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Hannah Yun: The Youngest Touring Pro in the U.S.

By: Dave Andrews


Hannah Yun celebrated her 17th birthday on Monday. On Friday the Bradenton, Fla., native will be competing in her first-ever event as a professional golfer, making her the youngest pro on any tour in the United States. The long-hitting young player on the Futures Tour will tee it up on Friday at the Louisiana Pelican Classic in Lafayette, La. It is the third stop of 17 events on the Futures Tour's 2009 schedule. Yun played as an amateur in the first two events of the season.

Last fall, Yun applied for and was granted a special exemption by the Futures Tour to play professionally as soon as she reached her 17th birthday. Generally, players are not allowed to turn pro unless they would turn 18 in the same calendar year in which they're playing. The same rule applies to players on the LPGA.

If Yun plays well enough this season to earn an automatic entry into the LPGA Q School in December, she will have to apply to the LPGA for a special exemption. If Yun finishes in the top five on the Futures' money list, she would automatically earn LPGA membership for 2010. That would have her starting the LPGA season as a 17-year-old.

The talented teenager (featured in previous articles on www.cybergolf.com) made headlines last October when she left the University of Florida women's golf team at the beginning of her sophomore season. She decided to withdraw from Florida because she believed that playing in a college golf program hindered the development of her game. In the spring of 2008, as a 15-year-old freshman, Yun was named the team's most valuable player and had also been selected to the All-SEC first team.

Last summer Yun played as an amateur in 11 events on the Futures schedule. Competing at 16, she finished the season with a 74.38 stroke average that ranked her 57th on the tour. After leaving college last fall, she had a second- and third-place finish in two events on the Suncoast Ladies Series mini tour in Florida. Still playing as an amateur, she fired final scores of 2-under and 5-under par in those two events.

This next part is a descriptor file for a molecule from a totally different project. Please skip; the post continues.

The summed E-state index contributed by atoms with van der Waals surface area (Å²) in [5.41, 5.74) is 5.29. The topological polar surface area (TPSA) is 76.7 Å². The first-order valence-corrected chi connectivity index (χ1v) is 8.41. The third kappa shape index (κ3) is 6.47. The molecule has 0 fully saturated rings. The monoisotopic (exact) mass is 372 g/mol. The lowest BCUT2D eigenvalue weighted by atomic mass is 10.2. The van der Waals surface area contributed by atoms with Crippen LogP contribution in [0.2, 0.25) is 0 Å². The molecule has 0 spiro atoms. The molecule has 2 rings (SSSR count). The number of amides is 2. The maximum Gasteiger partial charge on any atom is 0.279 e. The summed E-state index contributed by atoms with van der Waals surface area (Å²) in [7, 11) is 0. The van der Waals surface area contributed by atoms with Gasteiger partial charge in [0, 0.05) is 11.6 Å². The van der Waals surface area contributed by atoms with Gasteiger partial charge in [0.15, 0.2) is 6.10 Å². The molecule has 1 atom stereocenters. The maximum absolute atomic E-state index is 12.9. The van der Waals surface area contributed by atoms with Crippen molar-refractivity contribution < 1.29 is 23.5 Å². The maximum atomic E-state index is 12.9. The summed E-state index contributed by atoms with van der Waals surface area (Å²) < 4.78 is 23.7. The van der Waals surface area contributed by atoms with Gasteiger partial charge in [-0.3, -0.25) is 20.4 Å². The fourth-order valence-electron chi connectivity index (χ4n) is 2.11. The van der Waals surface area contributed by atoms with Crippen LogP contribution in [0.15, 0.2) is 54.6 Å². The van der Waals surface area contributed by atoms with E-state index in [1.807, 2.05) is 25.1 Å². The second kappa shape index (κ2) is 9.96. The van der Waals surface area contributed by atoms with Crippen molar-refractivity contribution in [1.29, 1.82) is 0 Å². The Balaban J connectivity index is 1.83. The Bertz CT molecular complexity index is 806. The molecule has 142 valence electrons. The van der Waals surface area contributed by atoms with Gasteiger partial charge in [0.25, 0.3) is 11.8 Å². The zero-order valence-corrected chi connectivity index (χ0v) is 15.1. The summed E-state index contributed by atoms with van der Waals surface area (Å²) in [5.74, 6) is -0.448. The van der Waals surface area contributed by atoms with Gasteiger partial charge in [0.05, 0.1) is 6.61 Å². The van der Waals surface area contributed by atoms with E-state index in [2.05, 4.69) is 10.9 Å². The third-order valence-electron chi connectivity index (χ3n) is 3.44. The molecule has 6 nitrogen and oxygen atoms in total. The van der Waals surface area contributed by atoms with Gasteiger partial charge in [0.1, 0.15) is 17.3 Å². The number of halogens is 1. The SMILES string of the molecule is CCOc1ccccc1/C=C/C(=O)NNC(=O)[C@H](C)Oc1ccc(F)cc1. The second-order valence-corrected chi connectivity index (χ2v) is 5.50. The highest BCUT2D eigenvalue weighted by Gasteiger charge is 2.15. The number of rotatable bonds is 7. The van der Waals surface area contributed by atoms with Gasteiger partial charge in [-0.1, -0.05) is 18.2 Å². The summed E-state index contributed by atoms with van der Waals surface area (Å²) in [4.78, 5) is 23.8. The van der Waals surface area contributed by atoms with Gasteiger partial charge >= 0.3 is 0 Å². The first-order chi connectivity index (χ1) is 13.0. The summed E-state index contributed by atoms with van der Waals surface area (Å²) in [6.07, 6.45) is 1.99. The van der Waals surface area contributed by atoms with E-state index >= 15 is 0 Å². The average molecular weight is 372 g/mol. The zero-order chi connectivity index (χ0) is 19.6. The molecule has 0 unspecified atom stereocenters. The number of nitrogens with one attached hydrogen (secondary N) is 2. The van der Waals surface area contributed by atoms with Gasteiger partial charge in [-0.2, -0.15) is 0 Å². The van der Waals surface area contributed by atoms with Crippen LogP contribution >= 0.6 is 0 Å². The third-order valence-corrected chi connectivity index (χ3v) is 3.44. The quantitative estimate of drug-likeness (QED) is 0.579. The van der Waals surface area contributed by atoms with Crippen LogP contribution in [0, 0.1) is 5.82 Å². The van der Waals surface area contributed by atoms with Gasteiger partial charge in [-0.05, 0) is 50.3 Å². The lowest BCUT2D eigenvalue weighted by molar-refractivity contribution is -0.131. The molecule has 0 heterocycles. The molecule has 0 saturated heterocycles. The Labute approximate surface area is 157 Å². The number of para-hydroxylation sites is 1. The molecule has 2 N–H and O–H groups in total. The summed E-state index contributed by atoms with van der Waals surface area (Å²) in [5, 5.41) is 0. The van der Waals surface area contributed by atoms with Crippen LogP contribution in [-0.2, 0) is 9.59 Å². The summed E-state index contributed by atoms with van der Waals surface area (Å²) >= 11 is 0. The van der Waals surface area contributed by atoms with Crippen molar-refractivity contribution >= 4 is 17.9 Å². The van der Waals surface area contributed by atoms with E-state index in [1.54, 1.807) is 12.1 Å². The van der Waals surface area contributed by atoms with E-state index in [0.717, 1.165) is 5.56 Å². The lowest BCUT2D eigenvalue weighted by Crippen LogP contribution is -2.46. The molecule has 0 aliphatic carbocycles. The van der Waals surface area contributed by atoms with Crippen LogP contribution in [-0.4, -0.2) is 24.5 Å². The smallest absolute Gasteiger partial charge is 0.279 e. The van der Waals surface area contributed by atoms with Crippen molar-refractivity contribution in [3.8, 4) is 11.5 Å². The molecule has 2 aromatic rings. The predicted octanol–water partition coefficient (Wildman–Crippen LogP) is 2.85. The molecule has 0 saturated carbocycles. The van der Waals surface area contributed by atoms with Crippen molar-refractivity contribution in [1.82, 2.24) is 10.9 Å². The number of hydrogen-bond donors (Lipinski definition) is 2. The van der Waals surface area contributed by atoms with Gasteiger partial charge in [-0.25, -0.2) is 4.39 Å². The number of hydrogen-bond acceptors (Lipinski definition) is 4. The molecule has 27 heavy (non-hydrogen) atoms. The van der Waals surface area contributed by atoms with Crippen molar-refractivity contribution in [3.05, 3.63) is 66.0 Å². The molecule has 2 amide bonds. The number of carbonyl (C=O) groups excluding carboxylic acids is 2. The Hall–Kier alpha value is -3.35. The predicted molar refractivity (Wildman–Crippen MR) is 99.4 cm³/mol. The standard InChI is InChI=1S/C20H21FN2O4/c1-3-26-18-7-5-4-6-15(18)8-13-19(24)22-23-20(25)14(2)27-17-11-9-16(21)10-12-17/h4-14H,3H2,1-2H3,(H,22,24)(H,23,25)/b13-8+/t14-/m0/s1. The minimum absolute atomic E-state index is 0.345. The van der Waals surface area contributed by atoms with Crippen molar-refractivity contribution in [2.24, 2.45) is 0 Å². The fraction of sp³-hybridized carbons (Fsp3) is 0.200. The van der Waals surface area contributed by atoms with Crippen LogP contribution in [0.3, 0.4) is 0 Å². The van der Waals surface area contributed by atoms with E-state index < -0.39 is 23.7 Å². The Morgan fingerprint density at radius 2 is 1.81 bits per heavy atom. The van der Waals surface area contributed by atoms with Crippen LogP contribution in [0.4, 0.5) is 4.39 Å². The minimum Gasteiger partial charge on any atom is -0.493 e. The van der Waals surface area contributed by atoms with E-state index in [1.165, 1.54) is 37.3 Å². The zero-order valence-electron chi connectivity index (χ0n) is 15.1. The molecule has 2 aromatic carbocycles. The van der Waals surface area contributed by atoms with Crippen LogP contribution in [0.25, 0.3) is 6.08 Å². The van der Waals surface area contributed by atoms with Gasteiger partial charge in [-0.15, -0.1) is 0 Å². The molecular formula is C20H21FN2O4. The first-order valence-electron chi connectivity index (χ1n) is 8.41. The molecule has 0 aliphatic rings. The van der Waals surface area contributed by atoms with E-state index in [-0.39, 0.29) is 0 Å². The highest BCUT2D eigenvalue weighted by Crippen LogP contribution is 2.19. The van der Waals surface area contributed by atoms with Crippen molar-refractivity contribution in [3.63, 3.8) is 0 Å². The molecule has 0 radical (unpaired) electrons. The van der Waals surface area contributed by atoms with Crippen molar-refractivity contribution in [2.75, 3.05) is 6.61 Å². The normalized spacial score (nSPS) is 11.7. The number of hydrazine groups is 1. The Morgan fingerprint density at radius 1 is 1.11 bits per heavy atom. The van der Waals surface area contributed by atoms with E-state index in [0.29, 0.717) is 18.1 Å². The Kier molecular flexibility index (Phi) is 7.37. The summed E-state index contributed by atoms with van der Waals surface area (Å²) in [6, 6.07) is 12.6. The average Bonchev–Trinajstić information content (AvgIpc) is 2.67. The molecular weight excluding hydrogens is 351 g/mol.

Since leaving college, Yun returned to Bradenton to work with her swing instructor, David Whelan. Whelan is the director of the IMG/David Leadbetter golf academy where she had spent four years before entering college. Whelan is also the principal instructor for Paula Creamer, who also opted against college golf and began her LPGA career at age 18. Vicky Hurst, the leading money winner on the Futures Tour last year, also moved directly to the LPGA at 18.

Yun's parents have supported her decisions to leave college and turn professional. They travel with her to all the Futures events and have shared caddying duties. Her father, Changsu, is the owner of a computer software company. He moved his family and his company's headquarters from California to Florida five years ago so Hannah could attend the Leadbetter Academy. The family is together this week in Louisiana, celebrating her 17th birthday and the start of her professional career.

Hannah Yun's goal this season is to finish in the top five on the money list. Having played the first two events of the season as an amateur, she will have only 15 events left to achieve that mark. If Yun reaches it, she would become one of the youngest ever to compete on the LPGA.

Golf fans interested in learning more about Yun and other players on the Futures Tour can visit http://duramedfuturestour.com.

Dave Andrews is a Harvard-educated former television news reporter. He's also an avid golfer who has become a fan of the Duramed Futures Tour. His home course in Concord, N.H., is annually the site of one of the tour's events. The inspiration for Dave's 2007 novel, "Pops and Sunshine," came from meeting many of the young aspiring women golfers on that tour. Each of them has a passion, dedication and determination that he finds remarkable. His novel is a fictionalization of the dream that these young women share. To order Dave's book, visit http://popsandsunshine.com.